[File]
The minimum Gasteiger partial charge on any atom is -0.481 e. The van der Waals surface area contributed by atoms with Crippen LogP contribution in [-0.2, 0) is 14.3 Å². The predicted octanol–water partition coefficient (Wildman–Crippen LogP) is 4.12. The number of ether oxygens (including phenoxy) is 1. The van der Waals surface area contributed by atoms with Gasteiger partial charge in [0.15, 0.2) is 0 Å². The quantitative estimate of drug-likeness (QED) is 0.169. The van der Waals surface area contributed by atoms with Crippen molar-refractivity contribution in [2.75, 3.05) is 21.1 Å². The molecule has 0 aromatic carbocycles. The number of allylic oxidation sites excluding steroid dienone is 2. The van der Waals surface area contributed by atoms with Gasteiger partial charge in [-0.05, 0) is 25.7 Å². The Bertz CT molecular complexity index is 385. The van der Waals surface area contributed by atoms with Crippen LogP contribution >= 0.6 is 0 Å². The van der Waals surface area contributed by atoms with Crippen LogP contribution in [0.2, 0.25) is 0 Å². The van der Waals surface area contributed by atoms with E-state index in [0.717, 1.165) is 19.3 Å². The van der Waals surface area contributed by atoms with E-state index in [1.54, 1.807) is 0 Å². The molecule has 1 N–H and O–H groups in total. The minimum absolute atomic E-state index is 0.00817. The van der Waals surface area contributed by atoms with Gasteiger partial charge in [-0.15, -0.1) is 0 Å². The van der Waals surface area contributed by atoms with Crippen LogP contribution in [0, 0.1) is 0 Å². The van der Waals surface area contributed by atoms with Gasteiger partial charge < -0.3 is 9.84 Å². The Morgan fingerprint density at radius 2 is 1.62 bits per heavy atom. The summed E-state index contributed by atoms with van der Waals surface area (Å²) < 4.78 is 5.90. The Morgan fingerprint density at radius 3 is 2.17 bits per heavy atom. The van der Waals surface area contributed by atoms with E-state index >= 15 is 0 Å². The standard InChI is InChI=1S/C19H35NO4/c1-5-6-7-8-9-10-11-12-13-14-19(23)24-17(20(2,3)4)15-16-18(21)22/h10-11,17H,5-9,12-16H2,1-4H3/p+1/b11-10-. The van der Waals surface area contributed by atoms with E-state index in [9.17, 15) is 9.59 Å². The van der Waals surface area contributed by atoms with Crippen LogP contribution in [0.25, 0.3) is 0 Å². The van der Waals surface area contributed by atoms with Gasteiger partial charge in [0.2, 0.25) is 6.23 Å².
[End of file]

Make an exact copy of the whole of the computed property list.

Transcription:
The minimum Gasteiger partial charge on any atom is -0.481 e. The van der Waals surface area contributed by atoms with Crippen LogP contribution in [-0.2, 0) is 14.3 Å². The predicted octanol–water partition coefficient (Wildman–Crippen LogP) is 4.12. The number of ether oxygens (including phenoxy) is 1. The van der Waals surface area contributed by atoms with Gasteiger partial charge in [0.15, 0.2) is 0 Å². The quantitative estimate of drug-likeness (QED) is 0.169. The van der Waals surface area contributed by atoms with Crippen molar-refractivity contribution in [2.75, 3.05) is 21.1 Å². The molecule has 0 aromatic carbocycles. The number of allylic oxidation sites excluding steroid dienone is 2. The van der Waals surface area contributed by atoms with Gasteiger partial charge in [-0.05, 0) is 25.7 Å². The Bertz CT molecular complexity index is 385. The van der Waals surface area contributed by atoms with Crippen LogP contribution >= 0.6 is 0 Å². The van der Waals surface area contributed by atoms with Crippen LogP contribution in [0.2, 0.25) is 0 Å². The van der Waals surface area contributed by atoms with E-state index in [0.717, 1.165) is 19.3 Å². The van der Waals surface area contributed by atoms with E-state index in [1.54, 1.807) is 0 Å². The molecule has 1 N–H and O–H groups in total. The minimum absolute atomic E-state index is 0.00817. The van der Waals surface area contributed by atoms with Gasteiger partial charge in [-0.15, -0.1) is 0 Å². The van der Waals surface area contributed by atoms with Crippen LogP contribution in [0, 0.1) is 0 Å². The van der Waals surface area contributed by atoms with Gasteiger partial charge < -0.3 is 9.84 Å². The Morgan fingerprint density at radius 2 is 1.62 bits per heavy atom. The summed E-state index contributed by atoms with van der Waals surface area (Å²) < 4.78 is 5.90. The Morgan fingerprint density at radius 3 is 2.17 bits per heavy atom. The van der Waals surface area contributed by atoms with E-state index >= 15 is 0 Å². The standard InChI is InChI=1S/C19H35NO4/c1-5-6-7-8-9-10-11-12-13-14-19(23)24-17(20(2,3)4)15-16-18(21)22/h10-11,17H,5-9,12-16H2,1-4H3/p+1/b11-10-. The van der Waals surface area contributed by atoms with E-state index in [9.17, 15) is 9.59 Å². The van der Waals surface area contributed by atoms with Crippen LogP contribution in [0.25, 0.3) is 0 Å². The van der Waals surface area contributed by atoms with Gasteiger partial charge in [0.2, 0.25) is 6.23 Å².